Program on Prevention Outcomes and Practices

Welcome to the Program on Prevention Outcomes and Practices (PPOP), part of the Stanford Prevention Research Center in the School of Medicine. The Program on Prevention Outcomes and Practices was established in 2002 to advance research and education on current patterns of health care, the process of behavior change, evaluation of prevention strategies, and designing interventions to facilitate evidence-based practice.  Read more about PPOP and our mission.

PPOP Current Research Projects

  • Stanford and San Mateo County Obesity Reduction Project, Vivamos Activos Fair Oaks, will be using Case Management and Environmental Support  in a randomized clinical trial to ethnically diverse, low-income populations to help reduce the nation's burden of obesity.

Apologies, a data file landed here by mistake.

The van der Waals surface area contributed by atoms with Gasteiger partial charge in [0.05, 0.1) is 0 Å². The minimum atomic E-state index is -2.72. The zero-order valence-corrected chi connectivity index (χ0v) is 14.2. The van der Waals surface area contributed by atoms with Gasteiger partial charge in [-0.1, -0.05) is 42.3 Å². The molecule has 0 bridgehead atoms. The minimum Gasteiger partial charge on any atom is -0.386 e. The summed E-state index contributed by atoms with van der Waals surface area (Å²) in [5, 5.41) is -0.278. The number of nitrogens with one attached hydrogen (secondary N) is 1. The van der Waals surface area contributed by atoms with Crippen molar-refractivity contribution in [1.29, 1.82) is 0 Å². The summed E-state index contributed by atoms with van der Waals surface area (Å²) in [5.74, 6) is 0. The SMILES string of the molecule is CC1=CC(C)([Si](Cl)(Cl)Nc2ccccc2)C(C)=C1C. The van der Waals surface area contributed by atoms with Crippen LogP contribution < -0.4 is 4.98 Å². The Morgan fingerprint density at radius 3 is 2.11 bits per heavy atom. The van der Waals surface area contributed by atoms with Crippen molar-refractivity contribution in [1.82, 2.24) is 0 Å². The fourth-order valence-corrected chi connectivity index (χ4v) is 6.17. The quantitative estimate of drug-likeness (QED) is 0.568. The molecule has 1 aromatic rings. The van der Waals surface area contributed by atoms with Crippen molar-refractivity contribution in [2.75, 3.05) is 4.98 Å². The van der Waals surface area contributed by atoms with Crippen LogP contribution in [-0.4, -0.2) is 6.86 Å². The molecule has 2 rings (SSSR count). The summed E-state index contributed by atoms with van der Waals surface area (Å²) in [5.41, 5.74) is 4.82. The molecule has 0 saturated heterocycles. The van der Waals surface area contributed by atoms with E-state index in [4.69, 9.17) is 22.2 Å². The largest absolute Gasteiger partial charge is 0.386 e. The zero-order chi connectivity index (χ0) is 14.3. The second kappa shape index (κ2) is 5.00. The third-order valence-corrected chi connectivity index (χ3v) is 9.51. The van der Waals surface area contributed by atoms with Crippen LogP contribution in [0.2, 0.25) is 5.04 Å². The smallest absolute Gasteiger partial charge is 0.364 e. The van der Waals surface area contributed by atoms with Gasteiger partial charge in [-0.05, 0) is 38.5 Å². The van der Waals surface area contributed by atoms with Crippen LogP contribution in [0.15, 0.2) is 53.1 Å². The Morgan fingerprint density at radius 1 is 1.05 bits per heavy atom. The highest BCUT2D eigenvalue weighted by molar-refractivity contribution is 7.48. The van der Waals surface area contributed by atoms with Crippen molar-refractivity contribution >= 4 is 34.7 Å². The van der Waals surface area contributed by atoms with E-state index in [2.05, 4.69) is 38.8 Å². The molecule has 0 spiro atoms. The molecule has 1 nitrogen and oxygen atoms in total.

• The Vivamos Activos en Familia study is an eight week program for obese adolescents (11-14) and their parents.  Families learn essential healthy living skills in weekly nutrition and fitness classes and also learn strategies to improve family functioning to support a healthy family lifestyle.      


PPOP Past Research Projects

  • The M.I. Salud study investigated whether the use of smart phone applications can motivate Spanish-speaking older adults to increase their physical activity and reduce sedentary activities.  These adults received a smart phone for two months and were randomized to to use one of two mobile applications or to the control group.
  • Nuestra Voz was a participatory action study using a tablet with audio and photo capability to encourage adolescents and older adults to audit their built environment and capture aspects that promote or hinder healthy living. Participants presented the results and recommendations from this modern photovoice project to key stakeholders and policy makers.
  • Assessing Gaps in Calcium use study analyzed disparities in the use of calcium
  • The Women's Use of Alternative Therapies for Menopausal Symptoms investigated the use of herbal and conventional therapies for menopausal symptoms.


For more information on PPOP research contact us.